Einstein Charter School’s preliminary 2014-15 budget was set to increase by $1.2 million from last year* as directors convened May 20 to discuss the spending plan. The hearing took place at the school’s main campus, 5100 Cannes St., and was open to the public.
It will cost $30 million to bring students to and from public schools this year, compared to $18 million the year before Katrina. The increase appears to be a consequence of citywide enrollment and the shift from a centrally-run school system. A few schools are working together to negotiate busing contracts.
New Schools for New Orleans announced Tuesday that Einstein Group, Inc. will receive $1 million from the federal government to turn around an academically failing school next year. At the behest of Recovery School District officials, Einstein is taking over Intercultural Charter School, an F-rated school currently serving 425 students.
The Einstein Charter Academy board is poised to ask the Orleans Parish School Board to amend its charter so that it can expand to operate two schools. Without naming the school they hope to begin operating, the board of directors on Wednesday approved asking permission to add another school site to their charter in order to serve up to 900 students.
Eliminating seven staff positions will bring the budget for the current year into the black, chief financial officer Tom Slager advised the Intercultural Charter School board at its monthly meeting on Monday night. Intercultural’s projected budget was based on an enrollment 34 students higher than turned up.
As the board of directors gathered for their monthly meeting, Sept. 17, a review of financial challenges facing Intercultural Charter School was leavened by a look ahead to upcoming events, including an open house, the school’s lantern contest, and the Latino Festival.
Intercultural’s financial woes once again dominated the agenda at the monthly board meeting, as board members and school administrators discussed ways to remedy a steady stream of facility costs. Seven years of constant repairs and maintenance at the schools current, albeit temporary, facility, have taken a toll on school expenses, the board said.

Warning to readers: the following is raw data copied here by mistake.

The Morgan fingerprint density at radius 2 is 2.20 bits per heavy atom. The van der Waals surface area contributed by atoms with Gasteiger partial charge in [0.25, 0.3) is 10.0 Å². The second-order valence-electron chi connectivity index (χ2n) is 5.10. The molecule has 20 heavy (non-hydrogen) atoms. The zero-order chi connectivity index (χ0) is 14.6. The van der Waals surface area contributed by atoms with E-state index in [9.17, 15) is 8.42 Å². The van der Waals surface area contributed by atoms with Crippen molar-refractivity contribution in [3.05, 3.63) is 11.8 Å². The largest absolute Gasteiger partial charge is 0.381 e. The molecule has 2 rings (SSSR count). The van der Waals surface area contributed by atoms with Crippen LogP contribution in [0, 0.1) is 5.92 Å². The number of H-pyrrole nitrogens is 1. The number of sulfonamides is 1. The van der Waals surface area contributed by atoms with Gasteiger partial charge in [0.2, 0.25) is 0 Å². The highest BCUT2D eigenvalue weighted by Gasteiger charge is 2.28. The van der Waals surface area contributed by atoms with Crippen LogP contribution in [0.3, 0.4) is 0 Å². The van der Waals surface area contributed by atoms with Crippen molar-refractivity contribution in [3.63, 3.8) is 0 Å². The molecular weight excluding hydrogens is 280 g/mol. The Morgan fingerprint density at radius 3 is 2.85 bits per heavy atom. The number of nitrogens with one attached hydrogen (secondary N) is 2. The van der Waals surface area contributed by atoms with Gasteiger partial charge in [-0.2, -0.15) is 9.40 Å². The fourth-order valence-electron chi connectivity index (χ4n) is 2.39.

Principal Dayphne Burnett lobbed a few criticisms at the board as it announced the end of her tenure Intercultural Charter. The board’s monthly meeting, May 24, also featured a half-hour presentation on the charter renewal process from Adam Hawf, the Recovery School District’s deputy superintendent of portfolios.
Directors of Intercultural Charter School were advised at their April meeting that individual financial disclosure forms must be delivered to the Louisiana Board of Ethics by May 15. Board member Tap Bui reported on attending a luncheon at which John White, the state’s superintendent of education, discussed his newly inaugurated Louisiana Believes program.
At February’s monthly meeting of Intercultural Charter’s board of directors, six members reported on training they received recently from the Louisiana Charter School Association. Member Larry Boudin called the training informative, particularly as regards the guidance board members should provide to the charter schools they serve.
The Intercultural Charter School’s education and financial plans have been approved by both the Recovery School District and the state Board of Elementary and Secondary Education, ICS board members learned at their Jan. 19 monthly meeting.
Intercultural Charter School should learn within two months whether the state school board will allow it to continue operating with the current board, whether the state will take it over or whether it will close, the board learned recently. Board member Alvaro Alcazar explained at the Nov.